Regis University; CN301
The virus I choose is the Stuxnet virus. I chose this virus almost completely on accident as I stumbled across information about it while researching a paper about the dangers of Wi-Fi hotspots. Stuxnet gets its name from Microsoft, who named the virus after some file names in the code, .stub and MrxNet.sys. What makes Stuxnet so different are a couple of things; first off, it is an extremely complex code for a virus, according to Symantec, it took nearly three months to crack the code! Secondly, it appears to be designed to actually do physical damage to equipment the infected computer was meant to monitor. The first was rare in and of its self; the second was a first for viruses.
The Stuxnet virus was initially introduced in June of 2009. Two more variations were released in March and April of 2010. This is known by the date stamp placed in each virus variant when it compiled. How it was initially introduced is not known for certain, although it is suspected that it was introduced into the computers via removable media. Unless someone comes forward with verifiable information regarding this, the true method may never be known for certain.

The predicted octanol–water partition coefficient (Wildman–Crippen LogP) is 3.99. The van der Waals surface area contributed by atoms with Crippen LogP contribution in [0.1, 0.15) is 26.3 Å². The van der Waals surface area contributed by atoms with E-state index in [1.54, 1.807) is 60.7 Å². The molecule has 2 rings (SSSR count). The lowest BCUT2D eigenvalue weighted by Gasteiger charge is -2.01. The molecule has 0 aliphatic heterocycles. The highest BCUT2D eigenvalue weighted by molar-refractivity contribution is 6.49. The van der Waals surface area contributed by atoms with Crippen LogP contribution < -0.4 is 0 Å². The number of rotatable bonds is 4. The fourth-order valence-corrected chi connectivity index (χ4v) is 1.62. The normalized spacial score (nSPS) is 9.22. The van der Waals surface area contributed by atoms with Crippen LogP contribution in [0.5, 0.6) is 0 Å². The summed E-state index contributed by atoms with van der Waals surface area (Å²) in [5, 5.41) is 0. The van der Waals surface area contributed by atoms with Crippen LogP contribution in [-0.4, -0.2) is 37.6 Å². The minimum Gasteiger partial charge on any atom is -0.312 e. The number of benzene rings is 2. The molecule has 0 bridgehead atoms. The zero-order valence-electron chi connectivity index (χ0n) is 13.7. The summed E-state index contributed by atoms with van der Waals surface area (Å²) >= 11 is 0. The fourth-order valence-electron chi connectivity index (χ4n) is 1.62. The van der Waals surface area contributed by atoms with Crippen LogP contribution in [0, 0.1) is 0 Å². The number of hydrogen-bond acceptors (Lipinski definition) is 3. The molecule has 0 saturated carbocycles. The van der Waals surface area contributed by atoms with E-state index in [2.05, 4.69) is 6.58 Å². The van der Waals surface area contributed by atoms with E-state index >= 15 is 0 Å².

The virus, while fairly widespread, was designed to only affect the centrifuge turbines at the Natanz enrichment plant in Iran. This is known from the code within the virus. Before activating its malicious intent it performed a thorough check of the infected system to make sure it only attempted to damage a specific facility. The virus checked for OS, date, anti-virus, Step 7 (Siemens’ software) version, number of centrifuges, number of PLC’s, and model number of frequency controller; if any of these pre-set conditions were not met(as outlined in the code of the virus), the virus exited and did not execute its intent. If all the conditions were met however, the virus would change the rotational speed of rotor turbines within the affected centrifuges in an attempt...